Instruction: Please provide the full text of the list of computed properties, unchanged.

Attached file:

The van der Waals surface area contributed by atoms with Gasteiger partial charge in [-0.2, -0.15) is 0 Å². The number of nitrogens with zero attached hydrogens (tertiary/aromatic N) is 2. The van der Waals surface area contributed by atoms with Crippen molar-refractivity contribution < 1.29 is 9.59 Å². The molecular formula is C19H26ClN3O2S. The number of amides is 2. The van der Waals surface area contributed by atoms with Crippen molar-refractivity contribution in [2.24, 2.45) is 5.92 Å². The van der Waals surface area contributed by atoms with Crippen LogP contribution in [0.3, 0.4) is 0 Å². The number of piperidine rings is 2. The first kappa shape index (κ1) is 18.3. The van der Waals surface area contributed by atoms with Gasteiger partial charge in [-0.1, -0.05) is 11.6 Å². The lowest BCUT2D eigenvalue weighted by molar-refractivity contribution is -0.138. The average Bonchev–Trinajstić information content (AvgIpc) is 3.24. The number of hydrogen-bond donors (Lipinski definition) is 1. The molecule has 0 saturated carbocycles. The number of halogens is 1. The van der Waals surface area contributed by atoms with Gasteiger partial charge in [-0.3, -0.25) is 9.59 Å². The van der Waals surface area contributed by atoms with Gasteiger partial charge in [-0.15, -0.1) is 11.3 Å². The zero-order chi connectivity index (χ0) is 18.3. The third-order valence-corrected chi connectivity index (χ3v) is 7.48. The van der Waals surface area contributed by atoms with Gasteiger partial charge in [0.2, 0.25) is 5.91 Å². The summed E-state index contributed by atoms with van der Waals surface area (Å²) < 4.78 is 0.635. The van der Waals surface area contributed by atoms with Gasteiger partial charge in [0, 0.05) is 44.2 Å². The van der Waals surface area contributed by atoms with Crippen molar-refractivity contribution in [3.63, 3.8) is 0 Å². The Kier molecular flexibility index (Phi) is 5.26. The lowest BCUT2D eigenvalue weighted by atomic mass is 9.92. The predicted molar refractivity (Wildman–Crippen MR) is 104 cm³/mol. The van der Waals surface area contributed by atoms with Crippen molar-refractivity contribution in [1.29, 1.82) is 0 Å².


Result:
The van der Waals surface area contributed by atoms with Gasteiger partial charge in [-0.2, -0.15) is 0 Å². The number of nitrogens with zero attached hydrogens (tertiary/aromatic N) is 2. The van der Waals surface area contributed by atoms with Crippen molar-refractivity contribution < 1.29 is 9.59 Å². The molecular formula is C19H26ClN3O2S. The number of amides is 2. The van der Waals surface area contributed by atoms with Crippen molar-refractivity contribution in [2.24, 2.45) is 5.92 Å². The van der Waals surface area contributed by atoms with Crippen LogP contribution in [0.3, 0.4) is 0 Å². The number of piperidine rings is 2. The first kappa shape index (κ1) is 18.3. The van der Waals surface area contributed by atoms with Gasteiger partial charge in [-0.1, -0.05) is 11.6 Å². The lowest BCUT2D eigenvalue weighted by molar-refractivity contribution is -0.138. The average Bonchev–Trinajstić information content (AvgIpc) is 3.24. The number of hydrogen-bond donors (Lipinski definition) is 1. The molecule has 0 saturated carbocycles. The number of halogens is 1. The van der Waals surface area contributed by atoms with Gasteiger partial charge in [-0.3, -0.25) is 9.59 Å². The van der Waals surface area contributed by atoms with Gasteiger partial charge in [-0.15, -0.1) is 11.3 Å². The zero-order chi connectivity index (χ0) is 18.3. The third-order valence-corrected chi connectivity index (χ3v) is 7.48. The van der Waals surface area contributed by atoms with Gasteiger partial charge in [0.2, 0.25) is 5.91 Å². The summed E-state index contributed by atoms with van der Waals surface area (Å²) < 4.78 is 0.635. The van der Waals surface area contributed by atoms with Gasteiger partial charge in [0, 0.05) is 44.2 Å². The van der Waals surface area contributed by atoms with Crippen molar-refractivity contribution in [3.63, 3.8) is 0 Å². The Kier molecular flexibility index (Phi) is 5.26. The lowest BCUT2D eigenvalue weighted by atomic mass is 9.92. The predicted molar refractivity (Wildman–Crippen MR) is 104 cm³/mol. The van der Waals surface area contributed by atoms with Crippen molar-refractivity contribution in [1.29, 1.82) is 0 Å².